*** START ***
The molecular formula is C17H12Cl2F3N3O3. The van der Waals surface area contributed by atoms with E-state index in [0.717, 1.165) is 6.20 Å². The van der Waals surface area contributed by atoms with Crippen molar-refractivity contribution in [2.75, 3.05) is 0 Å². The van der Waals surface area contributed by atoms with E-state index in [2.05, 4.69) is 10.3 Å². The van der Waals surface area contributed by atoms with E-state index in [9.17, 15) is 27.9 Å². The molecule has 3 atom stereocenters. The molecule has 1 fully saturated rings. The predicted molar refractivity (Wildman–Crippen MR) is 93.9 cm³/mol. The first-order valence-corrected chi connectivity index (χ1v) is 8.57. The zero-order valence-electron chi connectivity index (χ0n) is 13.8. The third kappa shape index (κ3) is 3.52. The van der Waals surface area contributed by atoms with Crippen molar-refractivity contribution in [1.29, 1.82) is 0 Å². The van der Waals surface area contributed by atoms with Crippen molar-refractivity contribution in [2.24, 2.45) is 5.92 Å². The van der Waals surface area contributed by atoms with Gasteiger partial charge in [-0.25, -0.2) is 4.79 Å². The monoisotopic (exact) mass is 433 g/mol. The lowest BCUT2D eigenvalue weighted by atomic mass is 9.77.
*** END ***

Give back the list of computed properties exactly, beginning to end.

The molecular formula is C17H12Cl2F3N3O3. The van der Waals surface area contributed by atoms with E-state index in [0.717, 1.165) is 6.20 Å². The van der Waals surface area contributed by atoms with Crippen molar-refractivity contribution in [2.75, 3.05) is 0 Å². The van der Waals surface area contributed by atoms with E-state index in [2.05, 4.69) is 10.3 Å². The van der Waals surface area contributed by atoms with E-state index in [9.17, 15) is 27.9 Å². The molecule has 3 atom stereocenters. The molecule has 1 fully saturated rings. The predicted molar refractivity (Wildman–Crippen MR) is 93.9 cm³/mol. The first-order valence-corrected chi connectivity index (χ1v) is 8.57. The zero-order valence-electron chi connectivity index (χ0n) is 13.8. The third kappa shape index (κ3) is 3.52. The van der Waals surface area contributed by atoms with Crippen molar-refractivity contribution in [1.29, 1.82) is 0 Å². The van der Waals surface area contributed by atoms with Crippen molar-refractivity contribution in [2.24, 2.45) is 5.92 Å². The van der Waals surface area contributed by atoms with Gasteiger partial charge in [-0.25, -0.2) is 4.79 Å². The monoisotopic (exact) mass is 433 g/mol. The lowest BCUT2D eigenvalue weighted by atomic mass is 9.77.